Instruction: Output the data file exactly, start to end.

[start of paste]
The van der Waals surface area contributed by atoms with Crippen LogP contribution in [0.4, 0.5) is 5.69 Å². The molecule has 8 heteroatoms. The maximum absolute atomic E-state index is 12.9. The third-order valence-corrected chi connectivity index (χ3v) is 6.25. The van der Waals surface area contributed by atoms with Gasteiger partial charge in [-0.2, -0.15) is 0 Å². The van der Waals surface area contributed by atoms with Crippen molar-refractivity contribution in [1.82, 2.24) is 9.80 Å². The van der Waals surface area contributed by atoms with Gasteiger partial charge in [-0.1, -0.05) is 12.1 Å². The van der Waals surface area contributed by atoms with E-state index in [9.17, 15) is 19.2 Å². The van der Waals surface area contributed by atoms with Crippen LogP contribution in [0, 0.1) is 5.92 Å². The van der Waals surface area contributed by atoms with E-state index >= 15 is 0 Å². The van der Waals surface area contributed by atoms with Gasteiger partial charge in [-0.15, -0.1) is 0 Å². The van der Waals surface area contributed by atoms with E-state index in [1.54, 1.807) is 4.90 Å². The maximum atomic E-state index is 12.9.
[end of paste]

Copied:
The van der Waals surface area contributed by atoms with Crippen LogP contribution in [0.4, 0.5) is 5.69 Å². The molecule has 8 heteroatoms. The maximum absolute atomic E-state index is 12.9. The third-order valence-corrected chi connectivity index (χ3v) is 6.25. The van der Waals surface area contributed by atoms with Gasteiger partial charge in [-0.2, -0.15) is 0 Å². The van der Waals surface area contributed by atoms with Crippen molar-refractivity contribution in [1.82, 2.24) is 9.80 Å². The van der Waals surface area contributed by atoms with Gasteiger partial charge in [-0.1, -0.05) is 12.1 Å². The van der Waals surface area contributed by atoms with E-state index in [9.17, 15) is 19.2 Å². The van der Waals surface area contributed by atoms with Crippen LogP contribution in [0, 0.1) is 5.92 Å². The van der Waals surface area contributed by atoms with E-state index >= 15 is 0 Å². The van der Waals surface area contributed by atoms with Gasteiger partial charge in [-0.15, -0.1) is 0 Å². The van der Waals surface area contributed by atoms with E-state index in [1.54, 1.807) is 4.90 Å². The maximum atomic E-state index is 12.9.